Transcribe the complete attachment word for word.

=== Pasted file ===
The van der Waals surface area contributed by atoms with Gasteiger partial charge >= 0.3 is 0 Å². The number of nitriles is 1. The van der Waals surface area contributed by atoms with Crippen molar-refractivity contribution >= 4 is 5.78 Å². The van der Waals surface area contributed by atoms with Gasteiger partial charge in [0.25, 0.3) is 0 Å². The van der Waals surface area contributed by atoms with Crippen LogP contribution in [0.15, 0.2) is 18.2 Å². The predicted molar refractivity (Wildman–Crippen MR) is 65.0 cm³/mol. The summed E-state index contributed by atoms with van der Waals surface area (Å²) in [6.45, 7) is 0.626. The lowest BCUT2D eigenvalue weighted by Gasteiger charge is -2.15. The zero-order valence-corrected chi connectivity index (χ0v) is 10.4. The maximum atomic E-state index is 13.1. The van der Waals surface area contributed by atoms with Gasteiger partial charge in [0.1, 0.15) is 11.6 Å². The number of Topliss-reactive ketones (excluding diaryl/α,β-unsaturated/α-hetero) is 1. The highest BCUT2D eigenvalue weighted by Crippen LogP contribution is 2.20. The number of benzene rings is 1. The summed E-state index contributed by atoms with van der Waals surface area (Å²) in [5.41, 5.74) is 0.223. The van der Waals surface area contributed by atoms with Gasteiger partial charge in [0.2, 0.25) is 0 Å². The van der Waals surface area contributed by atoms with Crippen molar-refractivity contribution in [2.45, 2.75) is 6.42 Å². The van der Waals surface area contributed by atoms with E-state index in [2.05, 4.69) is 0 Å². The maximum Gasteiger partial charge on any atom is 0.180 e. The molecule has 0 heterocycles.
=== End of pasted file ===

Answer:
The van der Waals surface area contributed by atoms with Gasteiger partial charge >= 0.3 is 0 Å². The number of nitriles is 1. The van der Waals surface area contributed by atoms with Crippen molar-refractivity contribution >= 4 is 5.78 Å². The van der Waals surface area contributed by atoms with Gasteiger partial charge in [0.25, 0.3) is 0 Å². The van der Waals surface area contributed by atoms with Crippen LogP contribution in [0.15, 0.2) is 18.2 Å². The predicted molar refractivity (Wildman–Crippen MR) is 65.0 cm³/mol. The summed E-state index contributed by atoms with van der Waals surface area (Å²) in [6.45, 7) is 0.626. The lowest BCUT2D eigenvalue weighted by Gasteiger charge is -2.15. The zero-order valence-corrected chi connectivity index (χ0v) is 10.4. The maximum atomic E-state index is 13.1. The van der Waals surface area contributed by atoms with Gasteiger partial charge in [0.1, 0.15) is 11.6 Å². The number of Topliss-reactive ketones (excluding diaryl/α,β-unsaturated/α-hetero) is 1. The highest BCUT2D eigenvalue weighted by Crippen LogP contribution is 2.20. The number of benzene rings is 1. The summed E-state index contributed by atoms with van der Waals surface area (Å²) in [5.41, 5.74) is 0.223. The van der Waals surface area contributed by atoms with Gasteiger partial charge in [0.2, 0.25) is 0 Å². The van der Waals surface area contributed by atoms with Crippen molar-refractivity contribution in [2.45, 2.75) is 6.42 Å². The van der Waals surface area contributed by atoms with E-state index in [2.05, 4.69) is 0 Å². The maximum Gasteiger partial charge on any atom is 0.180 e. The molecule has 0 heterocycles.